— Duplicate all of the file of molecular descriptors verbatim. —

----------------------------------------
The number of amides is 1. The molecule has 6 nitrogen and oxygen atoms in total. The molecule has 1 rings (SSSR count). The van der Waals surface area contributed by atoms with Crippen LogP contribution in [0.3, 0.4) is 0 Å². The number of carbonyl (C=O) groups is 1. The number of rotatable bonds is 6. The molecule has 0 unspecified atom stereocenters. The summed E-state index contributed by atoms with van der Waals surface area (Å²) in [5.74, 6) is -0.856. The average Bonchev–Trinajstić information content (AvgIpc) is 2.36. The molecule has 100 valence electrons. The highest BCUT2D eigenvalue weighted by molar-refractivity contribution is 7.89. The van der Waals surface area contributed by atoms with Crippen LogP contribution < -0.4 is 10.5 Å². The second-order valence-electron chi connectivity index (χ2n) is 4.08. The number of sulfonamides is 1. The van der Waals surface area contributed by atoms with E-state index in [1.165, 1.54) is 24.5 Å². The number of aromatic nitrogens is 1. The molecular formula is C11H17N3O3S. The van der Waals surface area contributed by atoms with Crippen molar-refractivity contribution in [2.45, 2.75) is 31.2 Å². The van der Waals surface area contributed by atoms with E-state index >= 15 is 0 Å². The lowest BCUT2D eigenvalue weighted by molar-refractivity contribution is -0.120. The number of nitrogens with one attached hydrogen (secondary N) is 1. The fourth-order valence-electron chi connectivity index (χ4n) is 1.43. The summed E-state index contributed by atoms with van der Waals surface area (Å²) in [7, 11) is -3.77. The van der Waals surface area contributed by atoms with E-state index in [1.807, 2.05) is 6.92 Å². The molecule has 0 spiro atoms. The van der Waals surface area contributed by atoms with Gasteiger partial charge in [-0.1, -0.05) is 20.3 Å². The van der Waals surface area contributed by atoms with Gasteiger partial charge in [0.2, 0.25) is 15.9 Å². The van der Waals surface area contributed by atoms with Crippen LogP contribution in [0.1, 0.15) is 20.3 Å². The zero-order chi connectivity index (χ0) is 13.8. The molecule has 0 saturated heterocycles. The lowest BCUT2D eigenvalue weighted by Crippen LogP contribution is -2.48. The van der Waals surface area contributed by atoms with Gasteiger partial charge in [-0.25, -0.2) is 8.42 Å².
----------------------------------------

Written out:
The number of amides is 1. The molecule has 6 nitrogen and oxygen atoms in total. The molecule has 1 rings (SSSR count). The van der Waals surface area contributed by atoms with Crippen LogP contribution in [0.3, 0.4) is 0 Å². The number of carbonyl (C=O) groups is 1. The number of rotatable bonds is 6. The molecule has 0 unspecified atom stereocenters. The summed E-state index contributed by atoms with van der Waals surface area (Å²) in [5.74, 6) is -0.856. The average Bonchev–Trinajstić information content (AvgIpc) is 2.36. The molecule has 100 valence electrons. The highest BCUT2D eigenvalue weighted by molar-refractivity contribution is 7.89. The van der Waals surface area contributed by atoms with Crippen LogP contribution < -0.4 is 10.5 Å². The second-order valence-electron chi connectivity index (χ2n) is 4.08. The number of sulfonamides is 1. The van der Waals surface area contributed by atoms with E-state index in [1.165, 1.54) is 24.5 Å². The number of aromatic nitrogens is 1. The molecular formula is C11H17N3O3S. The van der Waals surface area contributed by atoms with Crippen molar-refractivity contribution in [2.45, 2.75) is 31.2 Å². The van der Waals surface area contributed by atoms with E-state index >= 15 is 0 Å². The lowest BCUT2D eigenvalue weighted by molar-refractivity contribution is -0.120. The number of nitrogens with one attached hydrogen (secondary N) is 1. The fourth-order valence-electron chi connectivity index (χ4n) is 1.43. The summed E-state index contributed by atoms with van der Waals surface area (Å²) in [7, 11) is -3.77. The van der Waals surface area contributed by atoms with E-state index in [1.807, 2.05) is 6.92 Å². The molecule has 0 spiro atoms. The van der Waals surface area contributed by atoms with Gasteiger partial charge in [-0.1, -0.05) is 20.3 Å². The van der Waals surface area contributed by atoms with Gasteiger partial charge in [0.2, 0.25) is 15.9 Å². The van der Waals surface area contributed by atoms with Crippen LogP contribution in [0.1, 0.15) is 20.3 Å². The zero-order chi connectivity index (χ0) is 13.8. The molecule has 0 saturated heterocycles. The lowest BCUT2D eigenvalue weighted by Crippen LogP contribution is -2.48. The van der Waals surface area contributed by atoms with Gasteiger partial charge in [-0.25, -0.2) is 8.42 Å².